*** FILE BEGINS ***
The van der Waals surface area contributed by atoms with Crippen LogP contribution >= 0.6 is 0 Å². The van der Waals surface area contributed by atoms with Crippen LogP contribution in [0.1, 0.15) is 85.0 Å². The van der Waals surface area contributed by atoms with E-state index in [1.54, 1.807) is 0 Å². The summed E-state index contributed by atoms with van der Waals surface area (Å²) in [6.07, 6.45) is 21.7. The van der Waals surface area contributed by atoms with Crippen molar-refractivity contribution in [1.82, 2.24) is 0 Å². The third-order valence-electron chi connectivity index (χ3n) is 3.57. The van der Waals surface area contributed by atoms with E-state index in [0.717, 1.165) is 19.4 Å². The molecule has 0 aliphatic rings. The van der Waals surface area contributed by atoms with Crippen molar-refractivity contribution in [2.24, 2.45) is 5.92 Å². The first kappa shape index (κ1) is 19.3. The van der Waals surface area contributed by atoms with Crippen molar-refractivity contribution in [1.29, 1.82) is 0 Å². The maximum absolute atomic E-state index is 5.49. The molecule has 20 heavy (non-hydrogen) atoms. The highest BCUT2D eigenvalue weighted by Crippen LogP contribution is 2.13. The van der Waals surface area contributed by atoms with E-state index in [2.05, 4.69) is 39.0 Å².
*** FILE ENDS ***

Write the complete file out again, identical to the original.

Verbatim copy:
The van der Waals surface area contributed by atoms with Crippen LogP contribution >= 0.6 is 0 Å². The van der Waals surface area contributed by atoms with Crippen LogP contribution in [0.1, 0.15) is 85.0 Å². The van der Waals surface area contributed by atoms with E-state index in [1.54, 1.807) is 0 Å². The summed E-state index contributed by atoms with van der Waals surface area (Å²) in [6.07, 6.45) is 21.7. The van der Waals surface area contributed by atoms with Crippen molar-refractivity contribution in [1.82, 2.24) is 0 Å². The third-order valence-electron chi connectivity index (χ3n) is 3.57. The van der Waals surface area contributed by atoms with E-state index in [0.717, 1.165) is 19.4 Å². The molecule has 0 aliphatic rings. The van der Waals surface area contributed by atoms with Crippen molar-refractivity contribution in [2.24, 2.45) is 5.92 Å². The first kappa shape index (κ1) is 19.3. The van der Waals surface area contributed by atoms with Crippen molar-refractivity contribution in [1.29, 1.82) is 0 Å². The maximum absolute atomic E-state index is 5.49. The molecule has 20 heavy (non-hydrogen) atoms. The highest BCUT2D eigenvalue weighted by Crippen LogP contribution is 2.13. The van der Waals surface area contributed by atoms with E-state index in [2.05, 4.69) is 39.0 Å².